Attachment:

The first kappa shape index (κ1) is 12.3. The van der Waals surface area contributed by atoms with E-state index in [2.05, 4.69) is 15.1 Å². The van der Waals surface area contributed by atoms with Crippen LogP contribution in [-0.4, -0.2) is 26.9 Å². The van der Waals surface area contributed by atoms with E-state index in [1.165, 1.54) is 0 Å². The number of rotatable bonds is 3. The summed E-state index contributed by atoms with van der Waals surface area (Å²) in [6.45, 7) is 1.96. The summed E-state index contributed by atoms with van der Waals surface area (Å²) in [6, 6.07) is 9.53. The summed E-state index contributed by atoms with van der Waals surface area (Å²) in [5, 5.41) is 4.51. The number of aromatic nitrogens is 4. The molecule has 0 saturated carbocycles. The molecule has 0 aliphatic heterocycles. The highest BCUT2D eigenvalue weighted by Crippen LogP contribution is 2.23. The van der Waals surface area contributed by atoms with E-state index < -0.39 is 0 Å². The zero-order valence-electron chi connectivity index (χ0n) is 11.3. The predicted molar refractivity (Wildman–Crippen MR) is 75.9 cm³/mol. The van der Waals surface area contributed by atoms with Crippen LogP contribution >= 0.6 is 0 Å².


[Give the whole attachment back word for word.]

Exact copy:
The first kappa shape index (κ1) is 12.3. The van der Waals surface area contributed by atoms with E-state index in [2.05, 4.69) is 15.1 Å². The van der Waals surface area contributed by atoms with Crippen LogP contribution in [-0.4, -0.2) is 26.9 Å². The van der Waals surface area contributed by atoms with E-state index in [1.165, 1.54) is 0 Å². The number of rotatable bonds is 3. The summed E-state index contributed by atoms with van der Waals surface area (Å²) in [6.45, 7) is 1.96. The summed E-state index contributed by atoms with van der Waals surface area (Å²) in [6, 6.07) is 9.53. The summed E-state index contributed by atoms with van der Waals surface area (Å²) in [5, 5.41) is 4.51. The number of aromatic nitrogens is 4. The molecule has 0 saturated carbocycles. The molecule has 0 aliphatic heterocycles. The highest BCUT2D eigenvalue weighted by Crippen LogP contribution is 2.23. The van der Waals surface area contributed by atoms with E-state index < -0.39 is 0 Å². The zero-order valence-electron chi connectivity index (χ0n) is 11.3. The predicted molar refractivity (Wildman–Crippen MR) is 75.9 cm³/mol. The van der Waals surface area contributed by atoms with Crippen LogP contribution >= 0.6 is 0 Å².